5. Identify feasible resolutions and options.
6. Test possible resolutions and support with references to your chosen framework.
7. Decide and act.
She also urged attendees to consider the principles in biomedical ethics: respect for autonomy (this applies to your autonomy and possibly the pet's as well), beneficence, nonmaleficence and justice.
Finally, she boiled it down to these questions you can ask when you evaluate your ethical situation:
• Which act is right?
• What would the most virtuous person you know do?
• Which policy is fair?
• Who gets to decide?
So what is the veterinarian's responsibility when it comes to abuse? Moses says at least 11 states mandate veterinarians report animal abuse. And most states encourage reporting and provide legal immunity. But, she says, North America is largely a patchwork of regulations and enforcement agencies for abuse. So this leaves the question: What is the veterinarian's ethical responsibility? Consider these facts:
• Animal abuse is a major tip-off that people in the household are in danger. ASPCA research has shown that in houses where domestic violence occurs, the incidence of animal abuse is almost 90 percent.
• Abusers often target animals to hurt people.
• Children who live in violent homes become the perpetrators in almost one-fifth of animal abuse cases while they're still minors. (Read more about the connection between animal cruelty and human violence here.)
So how can you recognize non-accidental injuries in animals? Moses offered these signs as a starting point:
• An inconsistency between the patient's history and physical exam
• A different pattern of injuries in non-accidental injuries-for example, more cranial or on both sides of the body
• Signs of past injury
• Animal abusers often volunteer an explanation of how the pet was injured.
See "Characterization and Comparison of Injuries Caused by Accidental and Non-accidental Blunt Force Trauma in Dogs and Cats" in the Journal of Forensic Sciences to learn more.
Putting these ideas into practice: The gothic kitten case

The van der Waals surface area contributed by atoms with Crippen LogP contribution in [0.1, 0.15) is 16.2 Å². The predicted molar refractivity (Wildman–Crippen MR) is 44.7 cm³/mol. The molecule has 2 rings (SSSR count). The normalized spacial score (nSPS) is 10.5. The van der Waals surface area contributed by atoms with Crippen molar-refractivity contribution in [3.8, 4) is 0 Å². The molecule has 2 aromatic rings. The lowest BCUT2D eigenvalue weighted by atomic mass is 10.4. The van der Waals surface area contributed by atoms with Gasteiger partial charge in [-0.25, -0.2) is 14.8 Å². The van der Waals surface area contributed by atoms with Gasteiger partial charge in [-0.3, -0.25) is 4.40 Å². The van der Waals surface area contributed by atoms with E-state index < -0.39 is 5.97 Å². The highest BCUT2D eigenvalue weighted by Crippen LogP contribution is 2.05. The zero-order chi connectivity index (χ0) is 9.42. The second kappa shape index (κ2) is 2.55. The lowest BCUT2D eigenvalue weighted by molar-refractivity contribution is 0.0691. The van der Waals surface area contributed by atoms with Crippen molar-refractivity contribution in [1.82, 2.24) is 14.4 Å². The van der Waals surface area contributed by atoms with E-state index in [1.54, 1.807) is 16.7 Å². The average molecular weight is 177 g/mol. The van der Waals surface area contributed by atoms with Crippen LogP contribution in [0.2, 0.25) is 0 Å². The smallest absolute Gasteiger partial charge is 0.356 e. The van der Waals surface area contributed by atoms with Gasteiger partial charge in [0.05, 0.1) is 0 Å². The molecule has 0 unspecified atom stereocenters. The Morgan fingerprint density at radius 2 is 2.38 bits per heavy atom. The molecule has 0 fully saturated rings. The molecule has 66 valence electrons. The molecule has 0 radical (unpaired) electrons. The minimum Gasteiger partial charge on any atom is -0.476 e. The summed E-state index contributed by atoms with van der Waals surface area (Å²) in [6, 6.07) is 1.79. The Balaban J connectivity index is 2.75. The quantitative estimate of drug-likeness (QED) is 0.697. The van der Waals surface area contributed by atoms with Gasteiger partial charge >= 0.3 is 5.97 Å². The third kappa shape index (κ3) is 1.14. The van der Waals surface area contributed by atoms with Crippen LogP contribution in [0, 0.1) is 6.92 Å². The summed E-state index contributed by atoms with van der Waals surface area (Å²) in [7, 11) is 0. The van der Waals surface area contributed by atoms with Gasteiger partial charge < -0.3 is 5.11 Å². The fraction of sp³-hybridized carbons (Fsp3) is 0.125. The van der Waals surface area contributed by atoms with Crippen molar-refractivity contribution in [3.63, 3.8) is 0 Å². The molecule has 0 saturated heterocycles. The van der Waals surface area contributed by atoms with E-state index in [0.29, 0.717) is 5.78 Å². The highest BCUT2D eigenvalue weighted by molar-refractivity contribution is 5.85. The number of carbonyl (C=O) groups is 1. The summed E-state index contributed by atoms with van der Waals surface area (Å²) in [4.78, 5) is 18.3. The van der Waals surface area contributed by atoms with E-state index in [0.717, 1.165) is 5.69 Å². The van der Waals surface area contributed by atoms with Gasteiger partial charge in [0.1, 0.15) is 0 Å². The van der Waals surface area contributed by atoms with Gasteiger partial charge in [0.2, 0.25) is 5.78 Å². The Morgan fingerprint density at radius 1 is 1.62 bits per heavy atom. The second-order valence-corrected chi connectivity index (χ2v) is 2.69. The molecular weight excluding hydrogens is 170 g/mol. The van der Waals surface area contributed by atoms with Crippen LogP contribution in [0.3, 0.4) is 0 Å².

It's a chilling tale that seems more fit for an episode of Law and Order than real life. In 2010, a groomer used 14-gauge barbell earrings to pierce black kittens' ears and the backs of the necks and used a rubber band to dock some of their tails. She tried to sell them as "gothic kittens" for $100 on eBay, and that's when law enforcement got involved. The question Merck posed: How could they use the animal cruelty statute to make a case the kittens had been tortured?
The first struggle, Merck said, was to identify what constituted torture. This sounds simple, right? You know it when you see it? But it really takes a little bit more. Remember, this was going to court. The guideline Merck agreed on: the kittens were subjected to something they couldn't control or escape from.
An obvious objection: sheep's-and cattle's-tails are banded, so how is banding kittens' tails torture? The response: This isn't an accepted practice in kittens, Merck says, and we can't apply the large-animal standard to kittens.
Some of the things Merck pointed to in her consultation with law enforcement leading up to the trial to show signs of the pets' distress:
• Infection was present at the piercing sites.
• Piercing the kittens' ears could decrease their ability to hear.
• The back of the neck is a highly sensitive area for kittens.
• Kittens' ears and tails are used as a form of communication, and the piercings and docking effected their ability to communicate.
• The kittens displayed abnormal behavior after the piercing and tail docking attempt, including sitting-not running-which speaks to fear, pain and physical and emotional distress.
• The kittens could not escape or affect change on their environment and experienced fear or pain.
The groomer was sentenced to six months' house arrest and charged with a felony. She also received 21 months' probation and was required to have no physical contact with pets for 21 months.
When you open your awareness to emotional suffering, Merck also advises you to consider large-scale cases of neglect, such as hoarding, puppy mills and domestic violence cases.
If you're uncomfortable with the state of the laws in your state, Merck recommends contacting your state legislature. She said she's found legislators will become responsive when they hear a message from eight or more people, and they begin to think the concern applies to a broader swath of their constituents.
For veterinarians who are wary of being the voice for pets, Merck encourages them to have more confidence in their training and in their ability to learn to advocate for animals. "Because animals can't speak, veterinarians can speak for them with observation and documentation," Merck says.